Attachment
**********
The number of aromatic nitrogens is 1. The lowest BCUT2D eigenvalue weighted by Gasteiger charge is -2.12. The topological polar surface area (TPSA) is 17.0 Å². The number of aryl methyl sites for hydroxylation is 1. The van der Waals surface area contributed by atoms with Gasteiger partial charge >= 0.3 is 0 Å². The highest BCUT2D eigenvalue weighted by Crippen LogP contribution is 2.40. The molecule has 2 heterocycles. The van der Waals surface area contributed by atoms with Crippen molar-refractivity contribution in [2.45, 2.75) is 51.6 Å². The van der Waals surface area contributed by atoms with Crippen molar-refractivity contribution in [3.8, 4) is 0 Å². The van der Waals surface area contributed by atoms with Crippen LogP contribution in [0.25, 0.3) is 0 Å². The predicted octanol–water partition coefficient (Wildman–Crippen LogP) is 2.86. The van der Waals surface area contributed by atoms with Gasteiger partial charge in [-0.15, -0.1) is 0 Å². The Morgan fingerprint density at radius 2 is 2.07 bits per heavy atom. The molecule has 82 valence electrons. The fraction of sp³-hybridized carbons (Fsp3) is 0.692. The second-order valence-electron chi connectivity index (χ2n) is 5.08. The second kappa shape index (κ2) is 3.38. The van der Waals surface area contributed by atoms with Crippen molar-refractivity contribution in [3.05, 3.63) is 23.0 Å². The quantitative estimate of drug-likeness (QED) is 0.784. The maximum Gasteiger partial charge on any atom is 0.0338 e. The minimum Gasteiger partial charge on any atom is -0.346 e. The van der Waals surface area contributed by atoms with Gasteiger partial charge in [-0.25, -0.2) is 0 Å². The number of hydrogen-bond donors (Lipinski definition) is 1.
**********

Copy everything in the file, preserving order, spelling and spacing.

The number of aromatic nitrogens is 1. The lowest BCUT2D eigenvalue weighted by Gasteiger charge is -2.12. The topological polar surface area (TPSA) is 17.0 Å². The number of aryl methyl sites for hydroxylation is 1. The van der Waals surface area contributed by atoms with Gasteiger partial charge >= 0.3 is 0 Å². The highest BCUT2D eigenvalue weighted by Crippen LogP contribution is 2.40. The molecule has 2 heterocycles. The van der Waals surface area contributed by atoms with Crippen molar-refractivity contribution in [2.45, 2.75) is 51.6 Å². The van der Waals surface area contributed by atoms with Crippen molar-refractivity contribution in [3.8, 4) is 0 Å². The van der Waals surface area contributed by atoms with Crippen LogP contribution in [0.25, 0.3) is 0 Å². The predicted octanol–water partition coefficient (Wildman–Crippen LogP) is 2.86. The van der Waals surface area contributed by atoms with Gasteiger partial charge in [-0.15, -0.1) is 0 Å². The Morgan fingerprint density at radius 2 is 2.07 bits per heavy atom. The molecule has 82 valence electrons. The fraction of sp³-hybridized carbons (Fsp3) is 0.692. The second-order valence-electron chi connectivity index (χ2n) is 5.08. The second kappa shape index (κ2) is 3.38. The van der Waals surface area contributed by atoms with Crippen molar-refractivity contribution in [3.05, 3.63) is 23.0 Å². The quantitative estimate of drug-likeness (QED) is 0.784. The maximum Gasteiger partial charge on any atom is 0.0338 e. The minimum Gasteiger partial charge on any atom is -0.346 e. The van der Waals surface area contributed by atoms with Gasteiger partial charge in [-0.25, -0.2) is 0 Å². The number of hydrogen-bond donors (Lipinski definition) is 1.